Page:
“As for what this could mean for Amtrak and Bostian, the railroad has already taken responsibility for the tragedy, and its liability is capped under federal law at $295 million, which could easily be exhausted, given the number of deaths and serious injuries.
The Philadelphia District Attorney’s Office is helping the NTSB on the investigation, but a spokesman would not comment on the possibility of criminal charges.
The hearing included a spirited discussion over how much blame to assign to the lack of positive train control. In the end, the NTSB cited that as a secondary factor.
But NTSB chairman Christopher Hart warned that unless the technology is put fully in place soon, “I’m very concerned that we’re going to be back in this room again, hearing investigators detail how technology that we have recommended for more than 45 years could have prevented yet another fatal rail accident.”….
The NTSB has pushed for Positive train control since the 1970s. Over the past 20 years, the board has cited the lack of such technology as a contributing factor in 25 crashes, including deadly wrecks in Chatsworth, California, in 2008 and New York City in 2013.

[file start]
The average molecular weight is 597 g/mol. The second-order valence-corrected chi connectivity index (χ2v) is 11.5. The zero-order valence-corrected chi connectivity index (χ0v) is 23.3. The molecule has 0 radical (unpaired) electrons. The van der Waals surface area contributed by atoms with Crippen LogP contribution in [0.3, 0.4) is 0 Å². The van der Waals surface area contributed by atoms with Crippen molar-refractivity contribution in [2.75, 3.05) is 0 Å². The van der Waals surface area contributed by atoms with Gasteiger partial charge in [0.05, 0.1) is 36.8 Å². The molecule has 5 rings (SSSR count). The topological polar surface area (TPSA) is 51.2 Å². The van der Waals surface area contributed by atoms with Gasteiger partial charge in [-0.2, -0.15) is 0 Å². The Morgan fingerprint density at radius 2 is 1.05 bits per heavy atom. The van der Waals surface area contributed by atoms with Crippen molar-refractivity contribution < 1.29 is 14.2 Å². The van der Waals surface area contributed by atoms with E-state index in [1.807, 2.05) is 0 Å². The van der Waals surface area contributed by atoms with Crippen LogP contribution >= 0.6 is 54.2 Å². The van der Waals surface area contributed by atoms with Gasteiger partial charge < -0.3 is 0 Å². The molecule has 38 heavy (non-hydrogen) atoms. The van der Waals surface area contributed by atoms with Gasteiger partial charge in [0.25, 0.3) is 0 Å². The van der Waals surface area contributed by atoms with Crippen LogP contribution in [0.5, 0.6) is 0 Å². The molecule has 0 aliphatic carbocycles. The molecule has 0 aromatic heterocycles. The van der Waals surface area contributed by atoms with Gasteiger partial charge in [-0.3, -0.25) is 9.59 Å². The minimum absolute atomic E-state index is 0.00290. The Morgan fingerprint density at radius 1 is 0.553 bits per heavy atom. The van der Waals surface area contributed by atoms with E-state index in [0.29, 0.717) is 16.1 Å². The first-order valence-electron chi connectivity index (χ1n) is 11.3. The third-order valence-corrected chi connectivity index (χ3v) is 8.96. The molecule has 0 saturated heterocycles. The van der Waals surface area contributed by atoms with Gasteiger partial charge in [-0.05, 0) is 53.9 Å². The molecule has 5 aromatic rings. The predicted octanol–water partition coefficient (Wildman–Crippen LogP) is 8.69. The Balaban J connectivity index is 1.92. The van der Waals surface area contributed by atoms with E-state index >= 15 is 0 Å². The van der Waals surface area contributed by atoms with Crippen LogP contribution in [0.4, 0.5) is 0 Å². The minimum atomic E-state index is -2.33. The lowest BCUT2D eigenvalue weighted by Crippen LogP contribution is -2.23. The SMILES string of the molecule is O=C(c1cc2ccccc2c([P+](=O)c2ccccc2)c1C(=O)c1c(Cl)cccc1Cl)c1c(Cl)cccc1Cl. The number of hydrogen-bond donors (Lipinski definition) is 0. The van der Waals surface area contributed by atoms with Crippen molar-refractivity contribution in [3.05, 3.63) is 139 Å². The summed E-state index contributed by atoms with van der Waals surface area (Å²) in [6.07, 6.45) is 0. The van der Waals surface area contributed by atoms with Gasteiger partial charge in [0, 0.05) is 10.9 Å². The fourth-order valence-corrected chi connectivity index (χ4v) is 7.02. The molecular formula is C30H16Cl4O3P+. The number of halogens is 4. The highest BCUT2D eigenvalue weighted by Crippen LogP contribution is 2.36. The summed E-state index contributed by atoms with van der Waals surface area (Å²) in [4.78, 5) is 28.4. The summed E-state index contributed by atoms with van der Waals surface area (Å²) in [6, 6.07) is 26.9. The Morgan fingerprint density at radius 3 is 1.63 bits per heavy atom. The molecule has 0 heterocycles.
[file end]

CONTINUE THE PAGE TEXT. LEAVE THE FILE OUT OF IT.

Amtrak has now installed PTC on all the track it owns on the Northeast Corridor from Boston to Washington. A 56-mile stretch from New Rochelle, New York, to New Haven, Connecticut, is owned by other railroads and is expected to have automatic controls by the end-of-2018 deadline.
At the time of the Philadelphia crash, the technology had been installed at the accident site but was still being tested.
Before the NTSB voted on its conclusions, T. Bella Dinh-Zarr, the board’s vice chairman, strongly urged the panel to put more blame on the lack of Positive train control.
“Eight people have died, dozens more have been injured — life-changing injuries — because the government and industry have not acted for decades on a well-known safety hazard,” Dinh-Zarr said. “I ask: Why does our probable cause focus on a human’s mistake and what he may have been distracted by?”
The investigation also pointed up the need to make passenger trains safer. In the derailment, the train’s emergency windows dislodged as the cars slid on their sides, and four people were ejected and killed, according to investigators.” (Emphasis added in Bold)
The candor of these NTSB Officials is noteworthy. Possible winds of change in the air?